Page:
• [0024]
    The computing device 102 also includes various types of software applications that can implement the functionality described above and below. One such application is a Web browser 108 that employs a travel log 110 that resides on the computer-readable storage media 106. The Web browser 108 can be implemented to access a variety of content and resources. For example, the Web browser 108 can be utilized to access one or more Web-based resources, such as a Web page, a blog site, a social networking site, and so on. Alternatively or additionally, the Web browser 108 can be utilized to access resources such as folders, files, and/or other content that can be stored locally on the computing device 102 and/or remotely.
  • [0025]
    In one or more embodiments, the travel log 110 can track content to which a user has navigated via the Web browser 108, such as one or more Web pages. In one or more embodiments, the travel log 110 includes a log table 112 that can be implemented to track content. In this particular example, log table 112 includes several Web pages that have been visited via the Web browser 108, illustrated here as table entries 114, 116, and 118. The log table 112 also includes two local folders that have been navigated to via the Web browser, illustrated here as table entries 120 and 122. In this example, each of the table entries in the log table 112 includes or is otherwise associated with a graphic file that can be utilized to represent the content and/or resource associated with the respective table entry. For example, the graphic file included with table entry 114 can include a snapshot of the Web page http://www.msn.com. The snapshot can include an image file (e.g., a .jpeg, .gif, .bmp, and so on) that can display a representation of the Web page as it appeared when it was viewed by a user. According to some embodiments, the graphic files can be utilized to represent particular instances of content when a user is navigating among instances of content, e.g., using the linear representation and/or stack representation techniques discussed above.
  • [0026]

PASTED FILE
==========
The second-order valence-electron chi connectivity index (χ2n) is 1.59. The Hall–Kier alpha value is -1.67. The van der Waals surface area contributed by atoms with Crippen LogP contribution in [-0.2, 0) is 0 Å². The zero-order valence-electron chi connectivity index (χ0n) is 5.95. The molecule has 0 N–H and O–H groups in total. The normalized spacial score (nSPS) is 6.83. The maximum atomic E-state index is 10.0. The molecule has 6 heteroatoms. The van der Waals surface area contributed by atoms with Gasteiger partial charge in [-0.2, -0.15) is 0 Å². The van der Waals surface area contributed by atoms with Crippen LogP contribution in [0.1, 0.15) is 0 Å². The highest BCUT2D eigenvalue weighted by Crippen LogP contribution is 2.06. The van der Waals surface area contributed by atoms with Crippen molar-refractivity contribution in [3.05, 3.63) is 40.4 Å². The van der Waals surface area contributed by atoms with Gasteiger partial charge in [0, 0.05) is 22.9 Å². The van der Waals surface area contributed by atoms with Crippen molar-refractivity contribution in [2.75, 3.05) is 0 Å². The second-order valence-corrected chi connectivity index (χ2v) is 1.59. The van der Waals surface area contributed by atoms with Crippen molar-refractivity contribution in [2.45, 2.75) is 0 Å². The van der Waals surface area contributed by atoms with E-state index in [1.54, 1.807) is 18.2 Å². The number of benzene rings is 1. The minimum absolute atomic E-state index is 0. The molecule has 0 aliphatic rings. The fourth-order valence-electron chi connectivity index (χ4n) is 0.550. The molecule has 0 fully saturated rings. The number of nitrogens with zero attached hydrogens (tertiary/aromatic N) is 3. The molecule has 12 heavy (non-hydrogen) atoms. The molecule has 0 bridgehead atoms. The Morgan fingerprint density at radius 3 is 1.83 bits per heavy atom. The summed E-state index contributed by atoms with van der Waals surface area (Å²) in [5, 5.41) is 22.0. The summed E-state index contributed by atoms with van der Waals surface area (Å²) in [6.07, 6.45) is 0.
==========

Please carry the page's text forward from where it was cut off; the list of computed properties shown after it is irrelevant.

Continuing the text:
The travel log 110 also includes a timeline 124 that tracks content according to when the content was accessed. For example, the timeline 124 can include a series of events that correspond to a user's navigation to different instances of content, with the events being arranged temporally on the timeline. Each event can represent a user navigation to a particular instance of content, such as a Web page, a folder, a file, and so on. In the discussion herein, reference is made to a “current” instance of content, a “previous” instance of content, and a “subsequent” instance of content. With reference to timeline 124, a current instance of content can refer to an instance of content that is currently displayed in a user interface, e.g., Page 3. A previous instance of content can refer to an instance of content that occurs earlier on the timeline 124. For example, Page 2 occurs earlier on the timeline 124 than Page 3, and thus is considered to be previous with respect to Page 3. A subsequent instance of content can refer to an instance of content that occurs later on the timeline 124. For example, Page 4 occurs later on the timeline than Page 3, and thus is considered to be subsequent with respect to page 3. The discussion of these terms with reference to timeline 124 is for purposes of example only, and is not intended to limit the claimed subject matter. According to some embodiments, one or more of the events on the timeline 124 can correspond to one or more of the table entries of the log table 112. For example, Page 1 of the timeline 124 can correspond to table entry 114, and so on.